Letting Sleepy Dogs Lie

By Jin-yeong Yi

I am neither for nor against suicide. I like to think of it as a decision that each individual is to make for him or herself after much consideration and soul-searching. However, I find I hold a rather favorable view of assisted suicide–including assisted suicide for those who are neither physically disabled nor terminally ill. This is for one major reason, which is that assisted suicide does not consist in advocating or encouraging, let alone forcing, people to commit suicide, but in helping them follow through with an act that they intend to carry out with or without assistance.

Pro-life activists argue that suicidal people should be given help in living, not dying. While this line of argument sounds reasonable enough, it doesn’t fully take into account the question of why people seek assisted suicide organizations in the first place. It’s not like none of them considered–or, for that matter, tried–psychotherapy, and it’s not like there’s a shortage of psychotherapists. Is it impossible that they’ve already weighed all of their options and have concluded that they need an emergency exit?

I also find it not a little ironic that the same powers that be who allow people–including military veterans–to languish on the streets deny them access to the most effective means to liberate themselves from the misery that they do little to alleviate. (Even the magistrates of ancient Athens were considerate enough to supply citizens with hemlock, in case life became too unbearable for them.)[1]

Needless to say, keeping assisted suicide illegal leaves suicidal people to take matters into their own hands. Dying a voluntary death is, in fact, harder than it looks. Many “amateur” attempts at suicide fail, not infrequently leaving the victim with serious and permanent injuries–in other words, in a state that they might find worse than death. As the Swiss assisted suicide organization Dignitas points out:

[I]n up to 49 out of 50 cases, trying to end one’s life without expert knowledge leads to failure; often with severe consequences for the individual’s health and with high risks, also for third parties, resulting in a lot of suffering and a serious impact for society…[2]

If it is hard to die at all, it is even harder to die a clean death that will result in the minimum amount of inconvenience and danger to others. Methods such as vehicular impact and suicide by cop leave blood on the hands of unwitting individuals, and methods like gassing, drowning, and jumping may yield results that are, to say the least, inconvenient for people in the vicinity.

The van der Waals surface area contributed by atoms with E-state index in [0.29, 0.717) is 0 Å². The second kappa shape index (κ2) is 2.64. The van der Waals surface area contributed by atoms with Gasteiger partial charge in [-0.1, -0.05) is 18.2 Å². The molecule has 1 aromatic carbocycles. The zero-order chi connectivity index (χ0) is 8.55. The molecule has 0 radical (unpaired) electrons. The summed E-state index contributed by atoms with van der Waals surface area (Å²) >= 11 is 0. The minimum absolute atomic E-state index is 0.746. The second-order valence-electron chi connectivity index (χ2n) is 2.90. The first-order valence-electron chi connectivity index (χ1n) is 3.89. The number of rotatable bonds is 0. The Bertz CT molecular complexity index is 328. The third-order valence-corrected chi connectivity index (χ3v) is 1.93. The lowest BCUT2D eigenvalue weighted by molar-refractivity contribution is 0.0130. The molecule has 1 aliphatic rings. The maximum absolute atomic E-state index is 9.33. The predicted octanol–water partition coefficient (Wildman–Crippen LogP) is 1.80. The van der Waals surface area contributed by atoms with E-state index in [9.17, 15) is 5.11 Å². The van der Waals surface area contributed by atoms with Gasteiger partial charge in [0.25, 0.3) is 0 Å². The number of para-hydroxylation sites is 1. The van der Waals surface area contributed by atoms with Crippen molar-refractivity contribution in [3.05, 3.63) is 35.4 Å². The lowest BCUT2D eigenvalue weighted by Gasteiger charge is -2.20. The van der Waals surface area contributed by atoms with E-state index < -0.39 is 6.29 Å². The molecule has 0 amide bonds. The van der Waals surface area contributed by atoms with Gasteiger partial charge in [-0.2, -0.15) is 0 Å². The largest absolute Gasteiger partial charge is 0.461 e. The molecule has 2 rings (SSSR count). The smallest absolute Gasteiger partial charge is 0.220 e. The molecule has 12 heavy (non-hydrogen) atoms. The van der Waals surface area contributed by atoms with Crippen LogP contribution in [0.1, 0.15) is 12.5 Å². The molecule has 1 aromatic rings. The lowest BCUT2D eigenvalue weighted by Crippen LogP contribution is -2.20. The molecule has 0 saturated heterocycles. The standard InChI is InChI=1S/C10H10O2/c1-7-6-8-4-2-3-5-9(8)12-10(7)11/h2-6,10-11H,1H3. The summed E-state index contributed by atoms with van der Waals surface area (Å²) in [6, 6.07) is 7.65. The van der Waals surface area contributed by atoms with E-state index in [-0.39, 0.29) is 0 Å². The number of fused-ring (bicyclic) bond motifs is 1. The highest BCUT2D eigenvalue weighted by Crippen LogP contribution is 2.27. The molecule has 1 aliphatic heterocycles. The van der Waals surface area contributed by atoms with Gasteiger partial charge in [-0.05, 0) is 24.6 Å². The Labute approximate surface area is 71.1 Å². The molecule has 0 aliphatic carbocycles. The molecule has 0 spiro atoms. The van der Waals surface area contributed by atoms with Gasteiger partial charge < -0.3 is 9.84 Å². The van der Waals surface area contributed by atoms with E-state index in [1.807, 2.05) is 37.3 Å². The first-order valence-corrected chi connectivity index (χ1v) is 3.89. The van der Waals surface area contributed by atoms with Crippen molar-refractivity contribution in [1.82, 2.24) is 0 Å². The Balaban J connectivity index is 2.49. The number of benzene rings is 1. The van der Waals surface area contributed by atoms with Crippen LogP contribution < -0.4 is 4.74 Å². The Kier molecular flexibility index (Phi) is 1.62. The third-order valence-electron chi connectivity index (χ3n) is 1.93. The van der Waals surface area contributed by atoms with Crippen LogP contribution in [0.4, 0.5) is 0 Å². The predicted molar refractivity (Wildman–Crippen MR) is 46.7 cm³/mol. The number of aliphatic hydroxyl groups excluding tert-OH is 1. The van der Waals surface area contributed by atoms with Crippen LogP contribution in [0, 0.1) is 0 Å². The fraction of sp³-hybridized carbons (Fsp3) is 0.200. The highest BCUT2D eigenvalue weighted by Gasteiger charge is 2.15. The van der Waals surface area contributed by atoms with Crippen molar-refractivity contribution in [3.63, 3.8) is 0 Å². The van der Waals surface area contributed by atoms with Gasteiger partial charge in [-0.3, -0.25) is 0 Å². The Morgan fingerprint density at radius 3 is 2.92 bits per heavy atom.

It may help to see this life for what it is: a brief stop between birth and death. This world is a vast airport terminal: people come and go; no one stays. You might say that life is a preparation for death.

This is not to say that I don’t have any reservations about an early death. What I lack in moral objections is compensated for by emotional ones. If there is someone you know who wants to die, and you care about that person, you don’t want them to go away; you want them to stay and exist happily, or at least comfortably. But if they are completely set on going away and there is nothing that you or anyone else can do about it, then at the very least you want them to go–to travel–in the best way possible. You want them to fly first class. You want them to be sitting on the best seat in the plane; to be attended upon by warm, friendly, and courteous stewardesses; to be served nice food.

The bottom line is this: if an individual has resolved to depart this world ahead of schedule, and no amount of drugs or rhetoric can persuade them otherwise, then they might as well leave parsimoniously, painlessly, and peacefully.


[1] http://www.theatlantic.com/magazine/archive/2010/03/death-becomes-him/307916/

[2] http://www.dignitas.ch/index.php?option=com_content&view=article&id=11&lang=en

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9 thoughts on “Letting Sleepy Dogs Lie

  1. Gary says:

    Nice post, my friend. I was surprised to see your reference to my blog for further reading. I really like the variety of well thought outf articles on your blog. You’re a deep thinker and philosopher.

    I tried to re-blog the article but it added the video, which I didn’t want. (Though that movie looks quite interesting. I know Soylent Green is considered a sci-fi classic but I’ve never seen it..) Here’s the link:


  2. Gary says:

    BTW, loved the airport analogy. You’re so quotable.

    • Jin-yeong Yi says: